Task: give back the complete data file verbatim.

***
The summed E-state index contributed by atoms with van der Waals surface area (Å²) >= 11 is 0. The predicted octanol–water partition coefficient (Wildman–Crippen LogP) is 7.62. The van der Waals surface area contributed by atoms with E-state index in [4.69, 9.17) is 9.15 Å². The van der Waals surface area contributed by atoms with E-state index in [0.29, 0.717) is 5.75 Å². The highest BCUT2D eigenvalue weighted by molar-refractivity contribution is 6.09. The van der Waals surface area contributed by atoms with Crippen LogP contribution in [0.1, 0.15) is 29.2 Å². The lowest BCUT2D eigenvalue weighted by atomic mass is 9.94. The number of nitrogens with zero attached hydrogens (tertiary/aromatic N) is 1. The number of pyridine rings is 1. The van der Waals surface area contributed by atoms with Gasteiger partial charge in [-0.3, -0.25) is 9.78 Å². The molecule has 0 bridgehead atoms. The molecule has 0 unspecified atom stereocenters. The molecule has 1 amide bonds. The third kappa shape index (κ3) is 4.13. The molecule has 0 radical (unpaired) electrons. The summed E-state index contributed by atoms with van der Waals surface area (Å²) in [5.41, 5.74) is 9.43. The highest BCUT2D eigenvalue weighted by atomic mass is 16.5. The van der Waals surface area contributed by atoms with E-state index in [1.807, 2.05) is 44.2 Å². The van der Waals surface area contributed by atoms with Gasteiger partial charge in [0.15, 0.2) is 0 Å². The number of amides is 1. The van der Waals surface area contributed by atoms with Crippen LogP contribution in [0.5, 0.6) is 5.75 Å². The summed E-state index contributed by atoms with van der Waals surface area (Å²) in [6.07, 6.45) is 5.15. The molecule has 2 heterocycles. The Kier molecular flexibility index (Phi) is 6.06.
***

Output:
The summed E-state index contributed by atoms with van der Waals surface area (Å²) >= 11 is 0. The predicted octanol–water partition coefficient (Wildman–Crippen LogP) is 7.62. The van der Waals surface area contributed by atoms with E-state index in [4.69, 9.17) is 9.15 Å². The van der Waals surface area contributed by atoms with E-state index in [0.29, 0.717) is 5.75 Å². The highest BCUT2D eigenvalue weighted by molar-refractivity contribution is 6.09. The van der Waals surface area contributed by atoms with Crippen LogP contribution in [0.1, 0.15) is 29.2 Å². The lowest BCUT2D eigenvalue weighted by atomic mass is 9.94. The number of nitrogens with zero attached hydrogens (tertiary/aromatic N) is 1. The number of pyridine rings is 1. The van der Waals surface area contributed by atoms with Gasteiger partial charge in [-0.3, -0.25) is 9.78 Å². The molecule has 0 bridgehead atoms. The molecule has 0 unspecified atom stereocenters. The molecule has 1 amide bonds. The third kappa shape index (κ3) is 4.13. The molecule has 0 radical (unpaired) electrons. The summed E-state index contributed by atoms with van der Waals surface area (Å²) in [5.41, 5.74) is 9.43. The highest BCUT2D eigenvalue weighted by atomic mass is 16.5. The van der Waals surface area contributed by atoms with E-state index in [1.807, 2.05) is 44.2 Å². The van der Waals surface area contributed by atoms with Gasteiger partial charge in [0.15, 0.2) is 0 Å². The number of amides is 1. The van der Waals surface area contributed by atoms with Crippen LogP contribution in [0.5, 0.6) is 5.75 Å². The summed E-state index contributed by atoms with van der Waals surface area (Å²) in [6.07, 6.45) is 5.15. The molecule has 2 heterocycles. The Kier molecular flexibility index (Phi) is 6.06.